Installation view of Mẹ́tàlá by Dotun Popoola, presented by Art Pantheon. Photo credit: Alli Akinwande Courtesy of Art Pantheon
Installation view of Mẹ́tàlá by Dotun Popoola, presented by Art Pantheon. Photo credit: Alli Akinwande / Courtesy of Art Pantheon

So far, Art Pantheon has organised two exhibitions. The first, Mẹ́tàlá by Nigerian sculptor Dotun Popoola showed from November to December in 2020. The exposition featured thirteen metal sculptures, hence the name Mẹ́tàlá (13 in Yoruba). In the exhibition, Popoola creates a synergy of multiple ideas. He blends his family heritage, their relationship with metal, and the ancestral and religious figures of his background into a grand narrative on identity. Art Pantheon provided the space and the auspices for this ambitious project, seeing it to a successful and impactful completion. 

In a conversation with Nana, she spoke about how Art Pantheon worked with Popoola to ensure that the exhibition was never parochial or cliché. “I didn’t want the works—or any works that Art Pantheon is involved with—to be seen as the regular Well, it’s just Yoruba tradition, and that’s it. The works have to be able to speak to people everywhere and stand its own with works of the highest quality from anywhere in the world.” While it was important that the works be grounded in Yoruba culture and mythology, it was also important that they are not constricted by tired idioms or symbols. The works had to be rigorous in their engagement of culture and become, through that fertile interaction, universal in their reach and significance.   

Installation view of State of Mind by Adeyinka Akingbade at Art Pantheon in Lagos. Photo credit: Alli Akinwande / Courtesy of Art Pantheon
Installation view of State of Mind by Adeyinka Akingbade at Art Pantheon gallery in Lagos. Photo credit: Alli Akinwande / Courtesy of Art Pantheon

The second exhibition, State of Mind, by visual artist and graphic designer Adeyinka Akingbade is currently on view till July 24. The show features nearly 70 unique pieces made in different media: acrylic on canvas, acrylic on paper, monoprint on paper, and mixed media. This variety of work and media is in itself an address and a testimony to us on the multiplicity of our states of mind and a proof of the mind’s restless striving to create. This reading of the works, though, is somewhat too easy. Like abstract expressionist paintings, the paintings are not content to merely render emotions and states of mind. Instead, they seek to immerse the viewer into those emotions and create those emotions in them.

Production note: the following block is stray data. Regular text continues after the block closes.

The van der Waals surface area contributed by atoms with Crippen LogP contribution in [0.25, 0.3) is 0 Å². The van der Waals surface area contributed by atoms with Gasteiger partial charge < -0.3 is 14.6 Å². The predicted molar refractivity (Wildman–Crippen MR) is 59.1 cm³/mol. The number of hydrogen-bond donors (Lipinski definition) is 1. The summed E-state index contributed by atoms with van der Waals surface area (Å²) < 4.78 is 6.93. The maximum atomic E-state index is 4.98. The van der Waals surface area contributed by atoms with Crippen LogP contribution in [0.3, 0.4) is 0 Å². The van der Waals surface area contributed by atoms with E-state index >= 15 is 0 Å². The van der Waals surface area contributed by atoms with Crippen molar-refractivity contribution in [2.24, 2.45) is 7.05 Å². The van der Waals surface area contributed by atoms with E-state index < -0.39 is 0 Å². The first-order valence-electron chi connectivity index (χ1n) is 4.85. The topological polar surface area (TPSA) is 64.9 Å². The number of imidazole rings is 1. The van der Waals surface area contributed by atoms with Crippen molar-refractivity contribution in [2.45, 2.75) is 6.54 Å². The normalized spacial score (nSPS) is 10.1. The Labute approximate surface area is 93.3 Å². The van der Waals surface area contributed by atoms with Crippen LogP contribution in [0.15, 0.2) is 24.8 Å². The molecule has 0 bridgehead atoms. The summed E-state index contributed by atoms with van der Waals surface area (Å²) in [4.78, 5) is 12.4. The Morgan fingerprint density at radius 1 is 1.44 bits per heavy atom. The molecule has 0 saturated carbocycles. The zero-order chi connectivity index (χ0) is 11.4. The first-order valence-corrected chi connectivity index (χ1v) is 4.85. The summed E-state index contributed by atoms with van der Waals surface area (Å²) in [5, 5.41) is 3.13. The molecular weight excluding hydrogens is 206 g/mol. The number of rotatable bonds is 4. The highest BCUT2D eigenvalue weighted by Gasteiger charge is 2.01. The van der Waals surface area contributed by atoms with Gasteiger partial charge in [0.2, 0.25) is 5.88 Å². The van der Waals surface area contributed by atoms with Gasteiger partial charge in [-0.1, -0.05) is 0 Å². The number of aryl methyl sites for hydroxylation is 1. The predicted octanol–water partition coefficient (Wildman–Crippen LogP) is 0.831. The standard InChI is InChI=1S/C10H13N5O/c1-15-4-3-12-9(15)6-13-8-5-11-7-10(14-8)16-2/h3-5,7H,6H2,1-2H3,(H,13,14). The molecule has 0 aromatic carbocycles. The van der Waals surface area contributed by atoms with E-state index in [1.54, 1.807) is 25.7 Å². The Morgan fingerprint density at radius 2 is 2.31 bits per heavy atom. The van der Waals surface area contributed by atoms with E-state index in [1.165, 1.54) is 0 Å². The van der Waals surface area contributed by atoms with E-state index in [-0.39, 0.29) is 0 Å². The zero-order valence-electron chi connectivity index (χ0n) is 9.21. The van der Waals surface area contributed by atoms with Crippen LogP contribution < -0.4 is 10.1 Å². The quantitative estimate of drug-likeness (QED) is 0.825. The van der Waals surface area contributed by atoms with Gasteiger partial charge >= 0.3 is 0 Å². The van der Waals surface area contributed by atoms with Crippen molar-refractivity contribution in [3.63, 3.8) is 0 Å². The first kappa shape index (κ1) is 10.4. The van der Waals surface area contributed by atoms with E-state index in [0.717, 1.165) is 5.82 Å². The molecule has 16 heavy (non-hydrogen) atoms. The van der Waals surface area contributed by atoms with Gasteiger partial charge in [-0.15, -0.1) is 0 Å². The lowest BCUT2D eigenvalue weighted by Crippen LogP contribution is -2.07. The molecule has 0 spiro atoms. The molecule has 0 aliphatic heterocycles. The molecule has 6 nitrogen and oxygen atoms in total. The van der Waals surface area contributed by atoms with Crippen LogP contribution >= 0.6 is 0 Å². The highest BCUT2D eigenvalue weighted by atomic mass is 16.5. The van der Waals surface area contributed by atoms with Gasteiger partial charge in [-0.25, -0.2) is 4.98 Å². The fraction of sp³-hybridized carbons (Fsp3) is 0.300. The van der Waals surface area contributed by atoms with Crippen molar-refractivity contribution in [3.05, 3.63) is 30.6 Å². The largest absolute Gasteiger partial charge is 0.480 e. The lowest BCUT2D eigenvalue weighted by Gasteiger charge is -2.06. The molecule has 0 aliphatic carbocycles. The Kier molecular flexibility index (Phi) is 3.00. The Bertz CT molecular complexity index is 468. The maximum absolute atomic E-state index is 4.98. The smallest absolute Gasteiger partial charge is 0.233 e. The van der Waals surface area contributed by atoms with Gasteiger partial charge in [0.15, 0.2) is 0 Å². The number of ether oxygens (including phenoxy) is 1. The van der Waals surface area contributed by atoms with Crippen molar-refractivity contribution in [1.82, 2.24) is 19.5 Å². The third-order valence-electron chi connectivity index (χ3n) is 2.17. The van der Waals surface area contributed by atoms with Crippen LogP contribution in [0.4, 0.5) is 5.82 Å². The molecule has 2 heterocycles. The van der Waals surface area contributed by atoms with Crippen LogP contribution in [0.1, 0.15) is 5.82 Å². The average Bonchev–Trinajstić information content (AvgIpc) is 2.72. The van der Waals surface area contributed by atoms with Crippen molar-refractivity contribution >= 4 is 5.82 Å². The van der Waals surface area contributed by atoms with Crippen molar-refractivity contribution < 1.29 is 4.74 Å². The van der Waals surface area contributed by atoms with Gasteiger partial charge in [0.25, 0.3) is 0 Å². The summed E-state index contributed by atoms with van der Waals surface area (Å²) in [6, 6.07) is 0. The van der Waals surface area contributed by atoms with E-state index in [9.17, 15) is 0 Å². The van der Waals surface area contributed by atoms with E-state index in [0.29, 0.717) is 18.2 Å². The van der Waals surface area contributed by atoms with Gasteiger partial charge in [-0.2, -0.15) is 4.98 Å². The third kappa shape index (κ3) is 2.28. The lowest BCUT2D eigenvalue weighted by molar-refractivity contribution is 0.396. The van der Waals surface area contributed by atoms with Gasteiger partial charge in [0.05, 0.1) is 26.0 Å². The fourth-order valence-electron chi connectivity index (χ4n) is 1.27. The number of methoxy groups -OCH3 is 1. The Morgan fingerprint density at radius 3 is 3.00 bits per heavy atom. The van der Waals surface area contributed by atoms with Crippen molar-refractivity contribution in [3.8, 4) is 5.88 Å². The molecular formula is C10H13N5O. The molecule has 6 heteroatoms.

Here, the ambition of the organisation’s leadership is visible. The focus: works that push boundaries, that refuse to stop short. To source for works of this kind requires prodigious skill and taste. But it is skill and taste that demand capacity that is just as large, large enough to persuade the makers of these works to entrust them to the care of another. The handling and presentation of art pieces exhibited at Art Pantheon are in themselves art. Though not an artist herself, Nana understands how important it is to preserve and enhance the quality of the works in their handling and presentation. 

Alasiri exhibition by Peju Alatise at the Venice Biennale 2021 (Biennale Architettura)
Alasiri exhibition by Peju Alatise at the Venice Biennale 2021 (Biennale Architettura)

As she explained, it is essential to open doors of dialogue across differences in presenting and exhibiting artworks. These doors, in her conception, allow for inclusivity and sharing; they lead into and create spaces of commonality. This idea was present in the Alasiri: Doors of Concealment or Revelation installation presented by Alatise at the Venice Biennale 2021 (Biennale Architettura). It was captured in the Yoruba proverb: “Ènìyàn ni ilẹ̀kùn; tí ó ba gba e l’áyè kí o wọlé, ó di àláṣirí” (A person is like a door; whoever is granted access becomes its secret keeper). For the event, Alatise enlisted the wisdom and expertise of Nana, Adeyinka Akingbade, and other artists, art practitioners, and experts in Yoruba culture. Together, they built the idea into a tangible reality that furnished points for reflection on the question of our living together and transcending our fear of difference.

In its two years of existence, Art Pantheon has benefitted from the support of patrons and friends. As the saying goes, “A palm tree that will turn out well shows this in its sapling.” Quite early, a few people have recognised and have invested money, time, energy, and a steadfast stream of good wishes in the promise of Art Pantheon. The faith and support are not misplaced. With two wonderful shows and more to come, Nana is relentlessly pressing forward and focused on delivering excellence—as that is the essence of the Art Pantheon.